The only exception, Bahr said, will be workers who are behind plexiglass and not within six feet of someone else — a situation that Bahr said will be highly unlikely on Tuesday. Voters will be encouraged but not required to wear masks.

The same is true for voters in Jefferson County, whose Clerk Ken Waller has asked but not required poll workers to don masks.

In St. Louis County, voters can use a new app that allows them to determine how long a wait they’ll face at their neighborhood polling place.

“It’s been working so far” at absentee voting sites, Fey said. “We’re going to give it a go on Election Day.”

And, as it did for the first time in August, the St. Louis County board will allow residents to vote at any polling place across the county, not just at the one assigned to their home address.

Long lines Monday

Among those waiting to vote absentee in person Monday at the county board office was Margaret Morrow, who was making her second attempt after encountering a long line there a few days earlier.

The line on Monday was only a little shorter — but it was moving at a brisk pace, and the sun was shining.

“I decided I’d wait until I felt like I could stand outside all day, and today was that day,” said Morrow, 72, a retired auto worker who lives in Florissant. “And I want to make sure I get my vote in, even if I have to stand all day.”

“If you don’t get out and vote, you can’t cry about what happens later.”

Morrow was among about 200 people in line to vote midday Monday. Nearly every person in the line, which wrapped around the corner of the building, was wearing a required protective face mask.

It took Ernestine Robertson about an hour to reach the doors. But Robertson, 68, of Creve Coeur, was only holding a friend’s place in line. After working an overnight shift, she had volunteered to drive him out to vote.

“I didn’t want anybody to feel like they couldn’t vote because of transportation problems or anything else,” said Robertson, a home care worker who was motivated this year to vote against Trump.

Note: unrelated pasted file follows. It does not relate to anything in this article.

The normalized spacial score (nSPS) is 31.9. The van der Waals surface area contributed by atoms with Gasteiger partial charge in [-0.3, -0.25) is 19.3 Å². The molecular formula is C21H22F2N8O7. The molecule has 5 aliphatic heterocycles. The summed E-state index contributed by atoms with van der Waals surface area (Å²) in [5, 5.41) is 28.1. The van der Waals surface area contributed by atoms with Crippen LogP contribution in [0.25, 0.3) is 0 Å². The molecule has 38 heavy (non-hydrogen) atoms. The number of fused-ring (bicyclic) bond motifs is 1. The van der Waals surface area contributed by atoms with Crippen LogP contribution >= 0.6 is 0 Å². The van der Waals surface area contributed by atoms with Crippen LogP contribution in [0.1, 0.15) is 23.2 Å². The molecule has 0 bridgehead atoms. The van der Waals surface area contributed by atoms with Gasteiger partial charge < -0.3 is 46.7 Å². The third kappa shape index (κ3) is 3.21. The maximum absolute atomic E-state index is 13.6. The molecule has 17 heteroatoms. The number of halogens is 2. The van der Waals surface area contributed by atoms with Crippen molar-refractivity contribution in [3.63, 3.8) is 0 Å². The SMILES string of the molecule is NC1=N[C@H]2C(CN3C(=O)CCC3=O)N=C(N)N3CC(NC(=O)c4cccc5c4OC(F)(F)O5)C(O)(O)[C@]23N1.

“I feel like this is one of the most unusual and important elections I’ve ever voted in — and it all has to do with who is in the White House,” she said.

Trevon Graves, 27, and Jessica Sterling, 32, of Maryland Heights, were shocked to see how long the line was when they arrived shortly before noon.

“This was one day that we had free — and I was glad for that once I saw the line,” Sterling said.

Graves, who has limited vision because of retinal dystrophy and cannot legally drive, said he still tries to visit the polls to vote in-person each election. Monday was no different, he said.

“I feel more accomplished that way,” Graves said. “Every election matters.”

Noelle Casaine brought a lawn chair with her to vote, after seeing long lines at other absentee-voting locations in the county in recent weeks.

“I thought it might be a good idea,” she said. “And I figured the lines will probably be longer to vote tomorrow.”

While in line, she awaited her sister, who had mistakenly gone to a county library branch to vote. In an unusual election year, it was sometimes difficult to sort through information about exactly where and how to vote, Casaine said.

But she wasn’t concerned that the uncertainty would extend Wednesday, despite warnings from elections experts that it may take days or even weeks to count all ballots and confirm the results of a major elections.

“You vote to let yourself be heard, and do your part, but afterward things are out of your hands,” Casaine said. “But I don’t expect this year to be different from any other. Just like every penny counts, every voice matters.”

Omar Cornute, 41, of Florissant came out to vote Monday because he had volunteered with the United Auto Workers union to deliver food and water to poll workers on Tuesday.

“It’s not an easy job,” said Cornute, who works at the Wentzville GM plant, “and I want to thank them.”

{span style=”background-color: #deffde;”}{em style=”background-color: #ffffff;”}The Associated Press and Nassim Benchaabane of the Post-Dispatch contributed to this report.{/em}